Big is a little word that can’t quite fit all of this palace in. Size is everywhere but still the giant proved hard to find by car.
We knew we’d reached Caserta but even though we were within metres of the palace we couldn’t see it. The area was a strange, any-man’s-land of straight roads and plain buildings.
After several laps around a large roundabout we did find the underground parking, whose stairs popped us up close to the front of the palace where an unbuilt road was supposed to have stretched from the entrance all the way to Naples.
The outside was big but the inside felt massive.
The man who designed the palace was local architect Luigi Vanvitelli. He was commissioned by Carlo di Borbone, King of Naples, who wanted his kingdom to have a building as powerful as the one his grandfather, Louis XIV – the Sun King – had left to France.
The young King’s wish was for a Versailles of his own built in countryside that would allow him to do what he loved to do … hunt. Caserta – safe from the sea, Vesuvius and any unrest in Naples – was perfect.
Once the King had the land all he had to do was build a reggia (palace) big enough for business and stylish enough for pleasure. To fit everyone in it also had to be enormous – 1,200 rooms seemed about right.
Luigi Vanvitelli set to work. His designs were accepted and the foundation stone for the palace was laid in 1752, the day the King turned 36.
Work progressed rapidly until the first complication in 1759 – the death of the King’s half-brother, Ferdinand VI, King of Spain. Carlo di Borbone, by then the first in line to the Spanish throne, had little choice but to abdicate his position in Naples and return to Spain.
He left his eight-year old son, Ferdinand, to replace him as King of Naples, on the understanding that the Marquis Bernardo Tanucci would be in charge until King Ferdinando IV di Borbone was old enough to rule in his own right.
Work at the palace went on despite the change in kings but at a much slower pace. Luigi Vanvitelli continued to supervise construction but now had less money and fewer workmen to get the job done. He stayed on site and devoted two decades of his life to the palace but never saw it completed. He died in 1773 when the long-distance cascade of fountains he had planned were still without their water.
The project then passed to his son, Carlo Vanvitelli, and seven years later work on the massive build, virtually complete, came to an end. The palace and grounds were not quite as originally planned but they were still vast and by then their fountains were flowing.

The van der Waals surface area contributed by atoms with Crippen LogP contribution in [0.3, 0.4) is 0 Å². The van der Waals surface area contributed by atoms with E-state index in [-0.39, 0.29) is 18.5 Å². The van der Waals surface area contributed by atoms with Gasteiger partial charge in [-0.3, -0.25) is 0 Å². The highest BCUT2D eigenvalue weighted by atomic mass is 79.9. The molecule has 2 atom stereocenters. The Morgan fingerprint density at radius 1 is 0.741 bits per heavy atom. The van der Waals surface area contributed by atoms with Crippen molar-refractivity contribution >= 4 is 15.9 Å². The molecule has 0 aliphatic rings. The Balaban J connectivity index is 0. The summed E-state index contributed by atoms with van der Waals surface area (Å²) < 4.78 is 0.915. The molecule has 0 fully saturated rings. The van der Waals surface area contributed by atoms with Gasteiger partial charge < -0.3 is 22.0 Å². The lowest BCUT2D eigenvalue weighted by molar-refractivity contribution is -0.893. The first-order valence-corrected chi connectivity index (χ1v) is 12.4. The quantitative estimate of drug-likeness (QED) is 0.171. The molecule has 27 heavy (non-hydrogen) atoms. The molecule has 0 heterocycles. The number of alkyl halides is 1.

The date was 1780 – it left the Bourbons with less than twenty years to make themselves at home. By the end of the century the French Revolution had reached Naples and King Ferdinand and his family had their first taste of exile.
There followed a bumpy sixty years towards the end of monarchy in Naples and the Two Sicilies.
Now, almost two centuries later with Italy a republic, the palace still stands. The lions, the columns, the statues, the great vast ceilings are all there, but there’s an emptiness, a weariness, like a balloon seen from the inside.
There are some furnishings, dwarfed by the big rooms, but the kings and their courts have all gone. It’s quiet and cold-floored, with the only echoes those of the tourists.
We were part of those echoes on our visit – amazed by the ceilings; chilled by the furnishings; and over-blinged by the golden gleam of the grand state rooms.
It was impressive but almost too big to imagine full of life and lives.
Worth a visit? I would say it definitely merits a wander and a wonder, but set aside plenty of time. Bourbon palaces take time and this is a very big Bourbon palace.
As well as the palace, there are three kilometres of gardens and water features to explore, along with a silk museum, and the history of the silk factory’s town, which once had free houses and free schools for the workers.
A final note: the day we visited there was, bizarrely, a fighter jet pointing its nose into the palace – perhaps it was the Italian Air Force marking their territory (see the link below).
Copyright Georgie Knaggs & The Phraser 2018
Here is a link which gives a taste of life in the palace:
This is a section on Charles and Caserta from a book by Sacheverell Sitwell on Southern Baroque Art
Article from Italy Magazine about the Italian Air Force and the Royal Palace at Caserta
Reblogged this on The Phraser and commented:
A look back (first published 2 December 2015): a few months ago I visited the palace gardens and fell in love with the straight layers of water and fountains that run their length. Their miles of liquid gloss are a luxury above all others in the hot summers of Campania.
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